The House rushed headlong Tuesday into a vote on legislation to fund the government, suspend the federal debt limit, and provide disaster and refugee aid, forcing a showdown with Republicans who oppose the package despite the risk of a fiscal crisis. The federal government faces a shutdown if funding stops at the Sept. 30 end of the fiscal year, midnight next Thursday. At the same time, the US risks defaulting on its accumulated debt load if its borrowing limits are not waived or adjusted. The package unveiled Tuesday would provide stopgap money to keep the government funded to Dec. 3 and extend borrowing authority through the end of 2022, the AP reports.
It includes $28.6 billion in disaster relief for the aftermath of Hurricane Ida and other extreme weather events, and $6.3 billion to support Afghanistan evacuees in the fallout from the end of the 20-year war. "It is critical that Congress swiftly pass this legislation,” said Democratic Rep. Rosa DeLauro, chair of the Appropriations Committee. The vote was expected Tuesday evening. DeLauro was forced to introduce another version of the bill Tuesday after some within the Democratic caucus objected to the inclusion of $1 billion for Israel’s Iron Dome missile defense system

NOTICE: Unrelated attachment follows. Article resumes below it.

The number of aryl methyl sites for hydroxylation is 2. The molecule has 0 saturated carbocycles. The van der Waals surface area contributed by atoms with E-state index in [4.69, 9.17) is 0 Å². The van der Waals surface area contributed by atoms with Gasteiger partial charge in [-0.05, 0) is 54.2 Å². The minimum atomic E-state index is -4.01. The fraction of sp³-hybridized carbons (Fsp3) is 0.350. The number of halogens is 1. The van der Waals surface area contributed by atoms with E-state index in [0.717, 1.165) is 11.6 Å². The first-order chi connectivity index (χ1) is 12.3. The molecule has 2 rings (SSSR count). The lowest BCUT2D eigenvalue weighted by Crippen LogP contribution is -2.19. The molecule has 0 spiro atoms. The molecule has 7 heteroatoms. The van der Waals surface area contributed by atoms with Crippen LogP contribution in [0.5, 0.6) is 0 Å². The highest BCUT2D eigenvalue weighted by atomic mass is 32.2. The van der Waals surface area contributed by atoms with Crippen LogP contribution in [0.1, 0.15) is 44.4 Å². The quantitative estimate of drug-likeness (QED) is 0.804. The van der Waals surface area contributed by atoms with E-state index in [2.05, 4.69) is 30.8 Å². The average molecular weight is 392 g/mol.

Senate Republican leader Mitch McConnell said he was not about to help pay off past debts when Biden was about to pile on more with a "reckless" tax and spending package. He said since Democrats control the White House and Congress, it's their problem to pay for past debt. "The debt ceiling will be raised as it always should be, but it will be raised by the Democrats,” McConnell said.
Even if Tuesday's vote is approved by the House, which Democrats control, it is expected to languish in the 50-50 Senate where Democrats will be hard-pressed to find 10 Republicans to reach the 60-vote threshold needed to overcome a filibuster. The Treasury Department warned that it will soon run out of cash on hand, and have to rely on incoming receipts to pay its obligations, now at $28.4 trillion. That could force the Treasury to delay or miss payments. Mark Zandi, the chief economist at Moody's Analytics, warned if lawmakers allow a federal debt default, "this economic scenario is cataclysmic."
(Read more spending bill